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Mumsnetters aren't necessarily qualified to help if your child is unwell. If you have any serious medical concerns, we would urge you to consult your GP.

Ezcema help!!!

(16 Posts)
CHST Tue 19-Aug-14 11:44:52

We recently came out of months and months of itch scratch cycle with ds. I had been using aveeno and lavender but that stopped working. Steroid cream cleared it up though I was reluctant to use. We were on holiday and I did not need to use any cream once. Less than a week back and he has already scratched a layer of skin or two off. It is open and sore sad what can I use to heal it? I guess steroid cream would sting like a bitch on cut open skin?Gaaah so frustrated!!!! I wonder how much hard water is ti blame?

frazzeled Tue 19-Aug-14 14:10:30

Speaking as one who experiences quite severe eczema, as does my DD you need to get steroid cream on at this stage (it doesn't sting - creams with lavender and scents will)to get on top of it, then emollient/moisturise twice daily even if there is not even a hint of dry skin in between breakouts.

The key is managing dry flare ups before they get red and sore (I know easier said than done!). What steroid cream have you got? Also aveno is ok in between flare ups as a moisturiser, but you need a really good emollient (currently like cetraben) which you can get on repeat script from GP. Also get stuff for bath water, and stuff to wash with. Gp should give it all to you.

If the skin is broken and weepy just be careful it is not infected - if it is you will need something a bit stronger with antibacterial stuff in it.

frazzeled Tue 19-Aug-14 14:10:39

Ps good luck!

CHST Tue 19-Aug-14 16:37:57

Thanks frazzled. We have eumovate. Thanks for the emolient and moisturizing tips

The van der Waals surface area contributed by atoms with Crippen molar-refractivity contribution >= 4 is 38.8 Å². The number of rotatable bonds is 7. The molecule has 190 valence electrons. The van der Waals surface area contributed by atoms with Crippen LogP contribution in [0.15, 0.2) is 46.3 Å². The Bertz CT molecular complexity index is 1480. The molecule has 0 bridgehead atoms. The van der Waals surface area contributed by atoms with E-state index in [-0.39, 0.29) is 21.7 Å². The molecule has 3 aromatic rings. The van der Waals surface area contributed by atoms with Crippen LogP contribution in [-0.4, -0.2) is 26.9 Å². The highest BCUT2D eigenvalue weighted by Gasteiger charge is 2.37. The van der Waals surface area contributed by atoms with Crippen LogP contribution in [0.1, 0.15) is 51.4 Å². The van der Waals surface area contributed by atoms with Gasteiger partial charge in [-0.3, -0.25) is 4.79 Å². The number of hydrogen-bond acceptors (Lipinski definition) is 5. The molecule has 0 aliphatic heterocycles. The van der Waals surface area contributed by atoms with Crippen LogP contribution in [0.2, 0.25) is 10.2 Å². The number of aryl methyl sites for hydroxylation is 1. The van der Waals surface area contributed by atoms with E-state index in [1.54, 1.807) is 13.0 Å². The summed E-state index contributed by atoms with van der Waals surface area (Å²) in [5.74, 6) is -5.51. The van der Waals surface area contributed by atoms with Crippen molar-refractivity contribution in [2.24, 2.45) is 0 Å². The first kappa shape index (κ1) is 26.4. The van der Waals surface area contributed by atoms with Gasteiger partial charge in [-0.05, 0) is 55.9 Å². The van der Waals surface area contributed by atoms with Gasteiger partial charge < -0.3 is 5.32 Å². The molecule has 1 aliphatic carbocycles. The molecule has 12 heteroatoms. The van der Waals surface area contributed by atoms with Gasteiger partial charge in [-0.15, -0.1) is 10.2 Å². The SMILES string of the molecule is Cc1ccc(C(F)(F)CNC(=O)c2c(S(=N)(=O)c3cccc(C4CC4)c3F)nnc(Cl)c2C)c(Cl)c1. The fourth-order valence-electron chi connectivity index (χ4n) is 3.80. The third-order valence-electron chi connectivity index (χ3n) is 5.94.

greencybermummy Tue 19-Aug-14 20:50:01

Brilliant advice from frazzled. It is bloody hard work but get on top of it with steroid, step down then moisturise moisturise moisturise even when skin is looking good. It can go downhill so quickly. I don't think jo public realises how much effort you have to put in to maintain good unbroken skin.

TheWorldAccordingToJC Tue 19-Aug-14 20:51:49

You need to use the steroid cream for a period of time .

FreeButtonBee Tue 19-Aug-14 21:04:21

I saw a fabulous Harley st dermatologist last week (she is also an NHS consultant) for my dd's ezcema and she said that actually most people underuse steroid cream rather than over use because they're so scared of the side effects. Very difficult to cause skin thinning with mild or moderate steroids and even then it can be reversed. Best to use it properly and thoroughly on the bad bits until they are well under control, than apply piecemeal and inconsistently and for a too short a period as the skin will flare right back up and you wil have to start all over again.

Twice a day on the bad bits with the eumovate, then step down to a less strong steriod (eg HC2.5 or HC1) twice a day once it is under control, then once a day then it is completely fine to use a low dose twice a week for maintenance. Moisturizer all the time, although at least 20 mins before applying steriod so you don't dilute it. she recommended double base dayleve as a moisturizer. I have tried the standard double base before and it was rubbish but this is fabulous stuff. T has something that locks the moisture into the skin in an amazing way. Can buy OTC. It looks like some sort of space jelly!

Good luck - I was in despair but actually in 3 weeks, it has completely turned around with serious dedication to applying the steriod really consistently

marne2 Tue 19-Aug-14 21:07:26

I have suffered with this for most of my life, have used so many different creams and now use strong steroid creams, my hands are the worse but if I use the steroid cream for too long it causes warts ( had to have 100's frozen a couple years ago ) so I now only use the steroid cream when I really have to. In between I use Epiderm which is fab! I use it on my face at night and wake up with super soft skin ( even though the cream is greasy ), it's the best rehydration cream I have used and one of the only ones that does not sting.

CHST Tue 19-Aug-14 21:23:23

Thank you so much for the tips everybody, so helpful. It really is hard work keeping on top of it

MummaT83 Sat 23-Aug-14 11:50:05

Your poor little man! Must be awful!

I have become a recent convert to aloe vera and think it's amazing for so many conditions. I haven't used it for eczema but this is the advice from someone who has on which products may help: